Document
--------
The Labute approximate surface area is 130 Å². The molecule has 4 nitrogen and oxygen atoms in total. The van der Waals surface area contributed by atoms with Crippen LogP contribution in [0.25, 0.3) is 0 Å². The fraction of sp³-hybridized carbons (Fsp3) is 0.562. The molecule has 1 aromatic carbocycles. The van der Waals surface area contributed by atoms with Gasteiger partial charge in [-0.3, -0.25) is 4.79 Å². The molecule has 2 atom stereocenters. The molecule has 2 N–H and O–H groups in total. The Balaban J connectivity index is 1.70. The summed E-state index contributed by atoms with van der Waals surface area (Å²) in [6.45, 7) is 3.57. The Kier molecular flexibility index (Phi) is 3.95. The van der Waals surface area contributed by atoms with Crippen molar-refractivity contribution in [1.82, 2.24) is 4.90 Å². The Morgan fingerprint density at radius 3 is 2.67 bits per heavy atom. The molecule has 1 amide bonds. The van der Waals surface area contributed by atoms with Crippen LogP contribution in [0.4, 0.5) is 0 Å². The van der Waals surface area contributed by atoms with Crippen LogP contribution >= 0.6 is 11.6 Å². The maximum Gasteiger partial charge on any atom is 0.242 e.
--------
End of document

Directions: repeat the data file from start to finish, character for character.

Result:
The Labute approximate surface area is 130 Å². The molecule has 4 nitrogen and oxygen atoms in total. The van der Waals surface area contributed by atoms with Crippen LogP contribution in [0.25, 0.3) is 0 Å². The fraction of sp³-hybridized carbons (Fsp3) is 0.562. The molecule has 1 aromatic carbocycles. The van der Waals surface area contributed by atoms with Gasteiger partial charge in [-0.3, -0.25) is 4.79 Å². The molecule has 2 atom stereocenters. The molecule has 2 N–H and O–H groups in total. The Balaban J connectivity index is 1.70. The summed E-state index contributed by atoms with van der Waals surface area (Å²) in [6.45, 7) is 3.57. The Kier molecular flexibility index (Phi) is 3.95. The van der Waals surface area contributed by atoms with Crippen molar-refractivity contribution in [1.82, 2.24) is 4.90 Å². The Morgan fingerprint density at radius 3 is 2.67 bits per heavy atom. The molecule has 1 amide bonds. The van der Waals surface area contributed by atoms with Crippen LogP contribution in [0.4, 0.5) is 0 Å². The van der Waals surface area contributed by atoms with Crippen LogP contribution >= 0.6 is 11.6 Å². The maximum Gasteiger partial charge on any atom is 0.242 e.